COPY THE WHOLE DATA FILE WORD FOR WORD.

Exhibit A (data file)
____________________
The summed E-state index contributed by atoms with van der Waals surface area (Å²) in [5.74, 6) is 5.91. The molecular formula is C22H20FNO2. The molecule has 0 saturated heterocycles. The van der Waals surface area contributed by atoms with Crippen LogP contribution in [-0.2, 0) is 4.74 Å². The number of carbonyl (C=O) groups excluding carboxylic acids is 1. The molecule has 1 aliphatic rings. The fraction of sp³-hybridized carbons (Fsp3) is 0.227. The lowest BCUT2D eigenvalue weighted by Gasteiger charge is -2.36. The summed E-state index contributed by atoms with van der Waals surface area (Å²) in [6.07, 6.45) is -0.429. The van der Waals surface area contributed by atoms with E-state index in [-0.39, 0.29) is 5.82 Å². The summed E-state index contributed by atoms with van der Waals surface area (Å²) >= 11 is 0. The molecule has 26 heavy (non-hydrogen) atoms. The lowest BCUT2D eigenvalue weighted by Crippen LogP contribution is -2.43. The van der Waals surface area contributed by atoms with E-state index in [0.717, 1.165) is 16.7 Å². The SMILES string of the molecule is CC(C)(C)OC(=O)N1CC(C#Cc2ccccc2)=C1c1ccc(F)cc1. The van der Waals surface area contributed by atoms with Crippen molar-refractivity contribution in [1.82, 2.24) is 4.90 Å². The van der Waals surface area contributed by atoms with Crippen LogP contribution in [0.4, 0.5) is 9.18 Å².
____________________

The summed E-state index contributed by atoms with van der Waals surface area (Å²) in [5.74, 6) is 5.91. The molecular formula is C22H20FNO2. The molecule has 0 saturated heterocycles. The van der Waals surface area contributed by atoms with Crippen LogP contribution in [-0.2, 0) is 4.74 Å². The number of carbonyl (C=O) groups excluding carboxylic acids is 1. The molecule has 1 aliphatic rings. The fraction of sp³-hybridized carbons (Fsp3) is 0.227. The lowest BCUT2D eigenvalue weighted by Gasteiger charge is -2.36. The summed E-state index contributed by atoms with van der Waals surface area (Å²) in [6.07, 6.45) is -0.429. The van der Waals surface area contributed by atoms with E-state index in [-0.39, 0.29) is 5.82 Å². The summed E-state index contributed by atoms with van der Waals surface area (Å²) >= 11 is 0. The molecule has 26 heavy (non-hydrogen) atoms. The lowest BCUT2D eigenvalue weighted by Crippen LogP contribution is -2.43. The van der Waals surface area contributed by atoms with E-state index in [0.717, 1.165) is 16.7 Å². The SMILES string of the molecule is CC(C)(C)OC(=O)N1CC(C#Cc2ccccc2)=C1c1ccc(F)cc1. The van der Waals surface area contributed by atoms with Crippen molar-refractivity contribution in [1.82, 2.24) is 4.90 Å². The van der Waals surface area contributed by atoms with Crippen LogP contribution in [0.4, 0.5) is 9.18 Å².